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Details of Grant 

EPSRC Reference: EP/V04382X/1
Title: Electro-Collapse Jetting: Towards the Next Generation of Printing Technologies
Principal Investigator: Ismail, Dr ASM
Other Investigators:
Castrejon Pita, Dr JR
Researcher Co-Investigators:
Project Partners:
Electrosciences Ltd Johnson Matthey Keratify Ltd
Trijet Limited
Department: School of Engineering & Materials Scienc
Organisation: Queen Mary University of London
Scheme: Standard Research
Starts: 01 April 2022 Ends: 31 March 2024 Value (£): 296,834
EPSRC Research Topic Classifications:
Complex fluids & soft solids Fluid Dynamics
Instrumentation Eng. & Dev. Manufacturing Machine & Plant
EPSRC Industrial Sector Classifications:
Related Grants:
Panel History:
Panel DatePanel NameOutcome
08 Jun 2021 Engineering Prioritisation Panel Meeting 8 and 9 June 2021 Announced
Summary on Grant Application Form
The generation of small sizes of liquids in forms of jets or droplets has a significant impact on our daily life in many levels. When an electric field is applied to a liquid meniscus formed out of a nozzle, electric charges are accumulated on the liquid surface producing stress. This electrically-driven stress deforms the meniscus into a cone shape known as Taylor cone and due to the singularity at the apex, a fine jet, much smaller than the nozzle in size is produced (electrojetting). This jet then breaks up into droplets due to Rayleigh instability. Understanding the physical mechanisms of this phenomenon has been the focus of scientists and engineers due to its use in a variety of technical applications, such as electrospray mass spectrometry and electro-hydrodynamic printing. The collapse of cavities on free liquid surfaces is another interesting phenomenon, in which effects such as momentum focusing can lead to the production of diminutive droplets and aerosols. This phenomenon has been exploited in applications such as wastewater treatment, drug delivery in microfluidics, crop spraying and inkjet printing. While both phenomena described above produce small droplets, each one of these has limitations that prevent it from producing submicron droplets of complex fluids with high viscosity and density.

Our proposal then aims to comprehensively study, for the first time, the behavior of both cavity collapse jetting and electrojetting to provide deep insights into the dynamics of the micro-droplets emerged when both phenomena are combined. This would then allow us to develop a novel printing technique based on the knowledge acquired throughout our study. We will also develop a predictive theoretical model for the droplet size and its speed based on the operation conditions and the physical properties of the liquids. The ultimate goal of the project is to use the proposed printing method to fabricate high performance piezoelectric devices as evidence of the applicability and the effectiveness of the technique.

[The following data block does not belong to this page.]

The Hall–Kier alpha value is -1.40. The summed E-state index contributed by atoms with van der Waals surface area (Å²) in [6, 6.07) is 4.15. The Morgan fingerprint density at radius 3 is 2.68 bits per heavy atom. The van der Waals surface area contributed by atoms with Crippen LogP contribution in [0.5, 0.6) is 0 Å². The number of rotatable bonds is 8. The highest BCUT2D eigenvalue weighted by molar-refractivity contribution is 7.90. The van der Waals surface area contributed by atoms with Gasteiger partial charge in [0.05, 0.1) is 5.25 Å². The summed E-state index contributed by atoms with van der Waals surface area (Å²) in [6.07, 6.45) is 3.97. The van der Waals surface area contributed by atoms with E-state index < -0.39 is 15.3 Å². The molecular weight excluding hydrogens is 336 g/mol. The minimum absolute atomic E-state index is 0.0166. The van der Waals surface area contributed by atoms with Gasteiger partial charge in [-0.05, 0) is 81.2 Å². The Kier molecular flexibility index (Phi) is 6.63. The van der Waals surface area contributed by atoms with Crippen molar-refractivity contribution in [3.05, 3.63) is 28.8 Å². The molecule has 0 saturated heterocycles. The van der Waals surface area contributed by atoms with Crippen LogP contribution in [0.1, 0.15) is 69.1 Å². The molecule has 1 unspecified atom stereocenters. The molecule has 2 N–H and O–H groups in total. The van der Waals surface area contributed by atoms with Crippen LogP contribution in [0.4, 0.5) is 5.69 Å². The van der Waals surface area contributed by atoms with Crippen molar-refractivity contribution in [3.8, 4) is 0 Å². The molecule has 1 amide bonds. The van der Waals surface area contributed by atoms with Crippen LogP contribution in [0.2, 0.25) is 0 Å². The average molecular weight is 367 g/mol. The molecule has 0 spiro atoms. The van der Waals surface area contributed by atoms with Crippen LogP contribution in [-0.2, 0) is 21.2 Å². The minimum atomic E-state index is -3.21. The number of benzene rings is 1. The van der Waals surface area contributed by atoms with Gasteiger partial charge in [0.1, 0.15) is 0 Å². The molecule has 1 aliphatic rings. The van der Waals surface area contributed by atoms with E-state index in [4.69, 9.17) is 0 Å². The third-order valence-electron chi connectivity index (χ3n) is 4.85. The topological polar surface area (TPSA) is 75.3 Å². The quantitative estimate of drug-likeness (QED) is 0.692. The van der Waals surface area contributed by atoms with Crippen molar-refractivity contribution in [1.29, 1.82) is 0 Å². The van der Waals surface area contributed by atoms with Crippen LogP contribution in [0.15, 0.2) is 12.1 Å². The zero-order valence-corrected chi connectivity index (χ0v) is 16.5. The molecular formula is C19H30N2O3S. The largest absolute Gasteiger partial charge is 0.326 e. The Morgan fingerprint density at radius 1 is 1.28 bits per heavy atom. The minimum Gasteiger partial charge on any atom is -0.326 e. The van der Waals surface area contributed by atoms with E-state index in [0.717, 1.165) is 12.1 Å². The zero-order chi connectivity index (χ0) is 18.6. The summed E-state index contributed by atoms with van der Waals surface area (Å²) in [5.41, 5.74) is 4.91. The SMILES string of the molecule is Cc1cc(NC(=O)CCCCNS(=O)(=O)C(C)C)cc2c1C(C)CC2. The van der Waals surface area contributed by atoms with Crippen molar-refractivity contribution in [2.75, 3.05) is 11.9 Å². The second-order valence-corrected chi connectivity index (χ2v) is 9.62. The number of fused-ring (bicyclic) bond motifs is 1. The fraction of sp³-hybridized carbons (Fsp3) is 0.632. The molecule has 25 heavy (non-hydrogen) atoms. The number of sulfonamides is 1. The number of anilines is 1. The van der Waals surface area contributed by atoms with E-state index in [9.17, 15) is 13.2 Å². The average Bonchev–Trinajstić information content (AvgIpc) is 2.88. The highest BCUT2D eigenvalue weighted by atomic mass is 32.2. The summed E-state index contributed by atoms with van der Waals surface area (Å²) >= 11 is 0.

The current available droplets generation techniques can produce droplets comparable to the nozzle size. Small and thin nozzles are more prone to clogging and breaking and more difficult to manufacture. This has hindered the implementation of these technologies in a variety of applications, in which the high-resolution printing of highly particle-loaded inks (>5000 cP) is required. This project aims to solve this problem by proposing a novel technique that capable of printing highly viscous functional materials with small sizes (< 1 micron), surpassing the range of sizes and materials offered by the current printing systems in the market. A preliminary data shows that the new technique can produce jets that are up to 100 times smaller than the nozzle in size (no need for small nozzles) and printing frequency that is one order of magnitude higher than the traditional natural electrojetting pulsation technique (fast printing). The proposed system offers also a solution to the problem of electrojetting on non-conductive surfaces. Depositing subsequent charged drops with the same polarity on nonconductive surfaces is problematic because this creates a repulsion force between the droplets leading to splashing and hence poor printing. This is because the nonconductive surface does not permit the charges within the drops to dissipate. However, the flexibility of the proposed system could allow us to neutralize the charges of the subsequent droplets, which will solve the problem and ensure high-resolution printing even on non-conductive surfaces. This will push forward the implementation on applications such as high-resolution printed electronics, manufacturing microlenses by depositing liquid crystals micro/nano droplets and many other applications that depends on printing complex fluids and active materials with high resolution such as additive manufacturing of tissues and organs.

Key Findings
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